Peace Chapel Assembly of God Church, in Upton, will partner with Convoy of Hope during the Houston Christmas parade on Saturday, Dec. 10.  As an interpretation of the Houston Chamber of Commerce theme, “Christmas Stories,” the youth of the church are presenting, “Thomas’ Christmas Delivery.” 

With the help of carpentry work by Texas County resident Delbert Campbell, Thomas the Train will be available for children to have their picture taken from 10 a.m. until noon  Saturday, Dec. 10, at the Lone Star Plaza. Other characters portrayed by the youth group will be Sir Topham Hatt, engineers, conductors and Christmas villagers.  The group will accept donations to be given to Convoy of Hope. Attendees are encouraged to bring their own cameras.

In the Thomas the Train book, Thomas works late on Christmas Eve delivering presents and a Christmas meal to the town, the school, the hospital and to a boy who has a broken leg.  Because of putting others first, Thomas works so late that he misses Father Christmas. But his diligence, care and concern for others earns him the highest honor of being a “Very Useful Engine,” and his stocking is full of coal on Christmas Day – just what he wanted.

Like Thomas the Train, Convoy of Hope used the Kansas Burlington Northern – Santa Fe railroad (BNSF) to deliver supplies this fall when Hurricane Matthew hit the southern United States and the Caribbean. The BSNF railroad (in Edgerton, Kan.) partnered with Convoy of Hope to deliver 45 containers filed with 11.8 million meals, plus tarps, hygiene kits and cleaning supplies bound for Haiti. The donation containers carried $5.6 million worth of supplies. BSNF donated the transportation, which was the largest transport that Convoy of Hope had done.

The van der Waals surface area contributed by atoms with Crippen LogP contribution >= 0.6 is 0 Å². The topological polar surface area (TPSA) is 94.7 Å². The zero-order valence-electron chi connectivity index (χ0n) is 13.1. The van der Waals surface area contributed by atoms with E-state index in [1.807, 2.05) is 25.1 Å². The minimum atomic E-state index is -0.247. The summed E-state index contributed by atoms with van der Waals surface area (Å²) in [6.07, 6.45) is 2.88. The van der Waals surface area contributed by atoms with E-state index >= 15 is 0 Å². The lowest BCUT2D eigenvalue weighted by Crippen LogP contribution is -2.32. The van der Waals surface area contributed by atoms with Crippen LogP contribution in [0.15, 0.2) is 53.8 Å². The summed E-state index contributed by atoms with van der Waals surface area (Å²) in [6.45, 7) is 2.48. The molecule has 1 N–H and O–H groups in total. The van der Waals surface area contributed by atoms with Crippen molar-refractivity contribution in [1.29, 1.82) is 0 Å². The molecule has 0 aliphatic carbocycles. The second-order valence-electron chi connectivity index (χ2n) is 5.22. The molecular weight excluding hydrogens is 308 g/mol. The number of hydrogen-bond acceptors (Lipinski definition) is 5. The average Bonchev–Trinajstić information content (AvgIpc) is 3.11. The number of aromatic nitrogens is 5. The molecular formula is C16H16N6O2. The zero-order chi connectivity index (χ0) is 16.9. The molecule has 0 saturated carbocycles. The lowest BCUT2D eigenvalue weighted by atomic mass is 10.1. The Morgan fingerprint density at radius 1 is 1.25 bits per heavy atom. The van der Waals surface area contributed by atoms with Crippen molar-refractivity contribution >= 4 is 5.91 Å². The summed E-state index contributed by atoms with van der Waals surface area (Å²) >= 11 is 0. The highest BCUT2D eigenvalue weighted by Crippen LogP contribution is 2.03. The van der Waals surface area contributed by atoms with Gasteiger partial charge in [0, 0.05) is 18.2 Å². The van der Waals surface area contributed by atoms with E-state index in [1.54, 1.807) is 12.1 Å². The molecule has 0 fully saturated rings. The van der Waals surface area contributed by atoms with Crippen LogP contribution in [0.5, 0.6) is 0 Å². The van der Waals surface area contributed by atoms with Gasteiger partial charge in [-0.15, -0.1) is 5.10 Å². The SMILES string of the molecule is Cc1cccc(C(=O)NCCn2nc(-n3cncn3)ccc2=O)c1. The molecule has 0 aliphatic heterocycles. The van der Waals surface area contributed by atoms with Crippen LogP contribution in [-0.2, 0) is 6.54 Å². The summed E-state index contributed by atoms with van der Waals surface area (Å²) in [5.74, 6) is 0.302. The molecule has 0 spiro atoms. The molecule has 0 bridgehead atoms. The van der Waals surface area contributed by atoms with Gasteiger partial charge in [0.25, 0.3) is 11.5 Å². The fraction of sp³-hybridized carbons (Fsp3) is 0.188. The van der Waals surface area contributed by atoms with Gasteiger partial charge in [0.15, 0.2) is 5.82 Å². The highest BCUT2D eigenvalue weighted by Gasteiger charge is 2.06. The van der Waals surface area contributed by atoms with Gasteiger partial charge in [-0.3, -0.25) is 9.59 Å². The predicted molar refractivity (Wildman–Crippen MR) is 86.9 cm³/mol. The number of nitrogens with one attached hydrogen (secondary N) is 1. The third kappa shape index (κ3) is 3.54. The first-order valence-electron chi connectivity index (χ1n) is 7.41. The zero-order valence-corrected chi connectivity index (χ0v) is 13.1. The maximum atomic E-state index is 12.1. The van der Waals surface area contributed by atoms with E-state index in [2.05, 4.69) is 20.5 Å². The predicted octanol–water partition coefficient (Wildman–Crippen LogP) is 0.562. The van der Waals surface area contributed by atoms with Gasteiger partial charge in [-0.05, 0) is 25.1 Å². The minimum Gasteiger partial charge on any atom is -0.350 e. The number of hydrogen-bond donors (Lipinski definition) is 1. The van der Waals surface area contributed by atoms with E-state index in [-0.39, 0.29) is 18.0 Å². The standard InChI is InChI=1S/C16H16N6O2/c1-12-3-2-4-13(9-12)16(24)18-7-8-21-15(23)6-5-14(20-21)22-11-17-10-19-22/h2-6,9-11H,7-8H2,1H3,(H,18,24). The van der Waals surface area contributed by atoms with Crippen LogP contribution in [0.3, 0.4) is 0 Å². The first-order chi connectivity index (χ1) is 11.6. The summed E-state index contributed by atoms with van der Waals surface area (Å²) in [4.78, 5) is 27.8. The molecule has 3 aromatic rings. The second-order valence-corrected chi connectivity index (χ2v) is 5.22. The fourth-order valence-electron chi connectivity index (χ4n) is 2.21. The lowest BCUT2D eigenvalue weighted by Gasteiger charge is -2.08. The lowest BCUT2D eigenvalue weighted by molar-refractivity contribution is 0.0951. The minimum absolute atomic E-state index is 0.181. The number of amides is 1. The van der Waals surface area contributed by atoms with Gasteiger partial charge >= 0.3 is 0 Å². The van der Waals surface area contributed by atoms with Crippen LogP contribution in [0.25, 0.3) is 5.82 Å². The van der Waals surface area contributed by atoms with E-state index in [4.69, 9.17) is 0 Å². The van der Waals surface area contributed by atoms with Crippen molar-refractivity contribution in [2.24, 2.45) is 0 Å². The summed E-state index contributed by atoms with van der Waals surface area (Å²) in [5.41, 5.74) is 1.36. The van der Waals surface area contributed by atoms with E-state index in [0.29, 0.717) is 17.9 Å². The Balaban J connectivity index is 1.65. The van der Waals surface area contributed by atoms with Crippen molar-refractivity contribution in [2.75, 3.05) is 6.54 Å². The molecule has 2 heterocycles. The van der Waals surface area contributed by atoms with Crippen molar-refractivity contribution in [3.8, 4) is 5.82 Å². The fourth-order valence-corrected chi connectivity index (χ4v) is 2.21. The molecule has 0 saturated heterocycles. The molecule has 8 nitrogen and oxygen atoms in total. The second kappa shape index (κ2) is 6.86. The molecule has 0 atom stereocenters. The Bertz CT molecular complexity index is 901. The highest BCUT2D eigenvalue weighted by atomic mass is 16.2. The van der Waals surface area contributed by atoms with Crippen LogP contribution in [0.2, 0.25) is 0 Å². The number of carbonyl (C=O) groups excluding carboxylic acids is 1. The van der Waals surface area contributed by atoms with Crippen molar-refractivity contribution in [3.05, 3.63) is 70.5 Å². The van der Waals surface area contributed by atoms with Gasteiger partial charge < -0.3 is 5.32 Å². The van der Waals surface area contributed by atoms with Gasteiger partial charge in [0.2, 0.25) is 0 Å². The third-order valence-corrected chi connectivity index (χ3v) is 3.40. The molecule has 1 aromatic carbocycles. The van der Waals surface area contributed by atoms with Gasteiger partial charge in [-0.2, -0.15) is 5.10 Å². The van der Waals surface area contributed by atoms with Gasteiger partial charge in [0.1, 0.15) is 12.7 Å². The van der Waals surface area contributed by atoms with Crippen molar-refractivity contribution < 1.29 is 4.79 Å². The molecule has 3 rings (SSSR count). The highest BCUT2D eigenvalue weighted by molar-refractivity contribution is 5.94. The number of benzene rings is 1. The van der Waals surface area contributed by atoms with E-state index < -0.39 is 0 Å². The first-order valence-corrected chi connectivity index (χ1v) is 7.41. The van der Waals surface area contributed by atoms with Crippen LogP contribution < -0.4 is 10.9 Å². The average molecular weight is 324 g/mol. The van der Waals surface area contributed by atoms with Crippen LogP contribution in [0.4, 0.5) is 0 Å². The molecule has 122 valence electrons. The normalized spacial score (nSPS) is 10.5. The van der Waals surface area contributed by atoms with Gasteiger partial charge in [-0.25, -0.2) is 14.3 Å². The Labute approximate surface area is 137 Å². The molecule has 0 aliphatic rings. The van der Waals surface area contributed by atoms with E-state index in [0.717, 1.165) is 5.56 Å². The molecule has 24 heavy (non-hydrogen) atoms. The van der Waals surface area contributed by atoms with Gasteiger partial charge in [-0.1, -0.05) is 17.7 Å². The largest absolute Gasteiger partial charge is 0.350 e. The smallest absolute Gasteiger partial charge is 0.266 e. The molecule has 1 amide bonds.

That many supplies, that far at an expedited rate, would normally have cost a fortune. Thanks to hundreds of volunteers, the train was loaded a day ahead of schedule. Convoy of Hope reported that Haiti was in desperate need of help because hurricane Matthew had damaged thousands of homes and hundreds were dying of cholera, and the use of the freight train was a mission of love.

In the past 20 years, Convoy of Hope has been active in 48 states and providing disaster response, conducting community outreach events, and directing nutritional programs and sustainability projects. 

Convoy of Hope is a faith-based, international, humanitarian-relief nonprofit organization with a driving passion to feed the world through children’s feeding initiatives, community outreaches and disaster response. Its world-distribution center and corporate offices are on Patterson Ave. in Springfield, and its goal is to bring help and hope to people who are impoverished, hungry and hurting.

For more information about Convoy of Hope, call 417-823-8998 or log onto

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